Sunday Best – March 15, 2020

Oh, dear friends, what a time.

This week I set up a home office and argued with a lady in CVS who was taking the whole shelf of hand sanitizer and watched the stock market plummet and read so many scary headlines and it was all perseverance and planning and analysis and determination and fine, okay, fine, and then on Friday night I watched the video of those people singing across the empty streets of Italy and burst into tears.


On Saturday, I read some Wendell Berry and took a long walk in the woods and found a long-ago stone wall running through the trees, one that I’d seen on an old property map but never been able to find.

Dear ones, this tumult, like all tumult, reminds us of how fragile we are. It also reminds us of what is essential, and what we can do. We can work together. We can help one another. We can seek solace. We can look for the new questions that are emerging. We can recognize the insights that arise.

We can consult the old maps.

We can find the markers through the woods that were set down for us long ago.

Let us be safe. Let us be well. Let us be one.


Here are some gifts from Wendell Berry, greater than anything I can offer. I invite you to support the Berry Center, in thanks:


It may be that when we no longer know what to do
we have come our real work,and that when we no longer know which way to go
we have come to our real journey.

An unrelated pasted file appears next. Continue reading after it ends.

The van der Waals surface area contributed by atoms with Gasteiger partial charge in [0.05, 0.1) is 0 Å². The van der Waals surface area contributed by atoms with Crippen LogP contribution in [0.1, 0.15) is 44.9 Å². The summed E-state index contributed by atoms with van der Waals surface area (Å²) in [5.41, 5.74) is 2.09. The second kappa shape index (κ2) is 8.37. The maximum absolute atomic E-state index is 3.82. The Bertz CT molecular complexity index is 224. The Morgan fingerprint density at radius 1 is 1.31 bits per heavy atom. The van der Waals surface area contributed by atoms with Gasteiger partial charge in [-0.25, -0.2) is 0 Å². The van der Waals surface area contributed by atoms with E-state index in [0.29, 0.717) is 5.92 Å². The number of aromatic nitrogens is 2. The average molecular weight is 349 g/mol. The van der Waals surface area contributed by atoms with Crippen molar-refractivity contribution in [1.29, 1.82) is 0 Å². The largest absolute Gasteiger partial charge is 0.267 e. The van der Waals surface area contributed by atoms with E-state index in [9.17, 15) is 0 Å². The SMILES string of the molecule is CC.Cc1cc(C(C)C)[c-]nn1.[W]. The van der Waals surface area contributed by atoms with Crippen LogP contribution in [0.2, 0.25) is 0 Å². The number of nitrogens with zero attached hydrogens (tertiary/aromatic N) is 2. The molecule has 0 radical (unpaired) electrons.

The mind that is not baffled is not employed.

The impeded stream is the one that sings

Say that the leaves are harvested when they have rotted into the mold.
Call that profit. Prophesy such returns.
Put your faith in the two inches of humus that will build under the trees
every thousand years.
Listen to carrion–put your ear close,
and hear the faint chattering of the songs that are to come.
Expect the end of the world.
Laugh. Laughter is immeasurable.
Be joyful though you have considered all the facts.
Geese appear high over us,
pass, and the sky closes. Abandon,
as in love or sleep, holds
them to their way, clear
in the ancient faith: what we need
is here. And we pray, not
for new earth or heaven, but to be
quiet in heart, and in eye,
clear. What we need is here. 
When despair grows in me
and I wake in the night at the least sound
in fear of what my life and my children’s lives may be,
I go and lie down where the wood drake
rests in his beauty on the water, and the great heron feeds.
I come into the peace of wild things
who do not tax their lives with forethought
of grief. I come into the presence of still water.
And I feel above me the day-blind stars
waiting for their light. For a time
I rest in the grace of the world, and am free. 
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